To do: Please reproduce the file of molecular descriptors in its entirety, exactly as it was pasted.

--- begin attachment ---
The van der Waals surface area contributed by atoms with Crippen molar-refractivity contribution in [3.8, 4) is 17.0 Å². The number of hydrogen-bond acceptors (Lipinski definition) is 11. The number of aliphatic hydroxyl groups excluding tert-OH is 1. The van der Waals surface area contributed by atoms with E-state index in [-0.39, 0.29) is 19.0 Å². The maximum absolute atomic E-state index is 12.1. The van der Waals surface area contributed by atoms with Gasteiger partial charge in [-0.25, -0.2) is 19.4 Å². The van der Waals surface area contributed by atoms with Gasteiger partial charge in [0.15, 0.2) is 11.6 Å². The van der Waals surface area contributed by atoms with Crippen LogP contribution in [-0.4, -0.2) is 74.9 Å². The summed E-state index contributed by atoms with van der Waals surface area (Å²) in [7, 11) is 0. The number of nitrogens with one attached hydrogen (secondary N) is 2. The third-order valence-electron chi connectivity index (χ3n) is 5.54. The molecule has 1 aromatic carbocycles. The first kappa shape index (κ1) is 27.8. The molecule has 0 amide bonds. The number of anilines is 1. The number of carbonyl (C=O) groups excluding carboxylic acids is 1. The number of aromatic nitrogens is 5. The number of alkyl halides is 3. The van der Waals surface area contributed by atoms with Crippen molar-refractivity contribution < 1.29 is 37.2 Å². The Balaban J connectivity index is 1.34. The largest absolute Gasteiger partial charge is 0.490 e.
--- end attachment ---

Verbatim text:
The van der Waals surface area contributed by atoms with Crippen molar-refractivity contribution in [3.8, 4) is 17.0 Å². The number of hydrogen-bond acceptors (Lipinski definition) is 11. The number of aliphatic hydroxyl groups excluding tert-OH is 1. The van der Waals surface area contributed by atoms with E-state index in [-0.39, 0.29) is 19.0 Å². The maximum absolute atomic E-state index is 12.1. The van der Waals surface area contributed by atoms with Gasteiger partial charge in [-0.25, -0.2) is 19.4 Å². The van der Waals surface area contributed by atoms with Gasteiger partial charge in [0.15, 0.2) is 11.6 Å². The van der Waals surface area contributed by atoms with Crippen LogP contribution in [-0.4, -0.2) is 74.9 Å². The summed E-state index contributed by atoms with van der Waals surface area (Å²) in [7, 11) is 0. The number of nitrogens with one attached hydrogen (secondary N) is 2. The third-order valence-electron chi connectivity index (χ3n) is 5.54. The molecule has 1 aromatic carbocycles. The first kappa shape index (κ1) is 27.8. The molecule has 0 amide bonds. The number of anilines is 1. The number of carbonyl (C=O) groups excluding carboxylic acids is 1. The number of aromatic nitrogens is 5. The number of alkyl halides is 3. The van der Waals surface area contributed by atoms with Crippen molar-refractivity contribution < 1.29 is 37.2 Å². The Balaban J connectivity index is 1.34. The largest absolute Gasteiger partial charge is 0.490 e.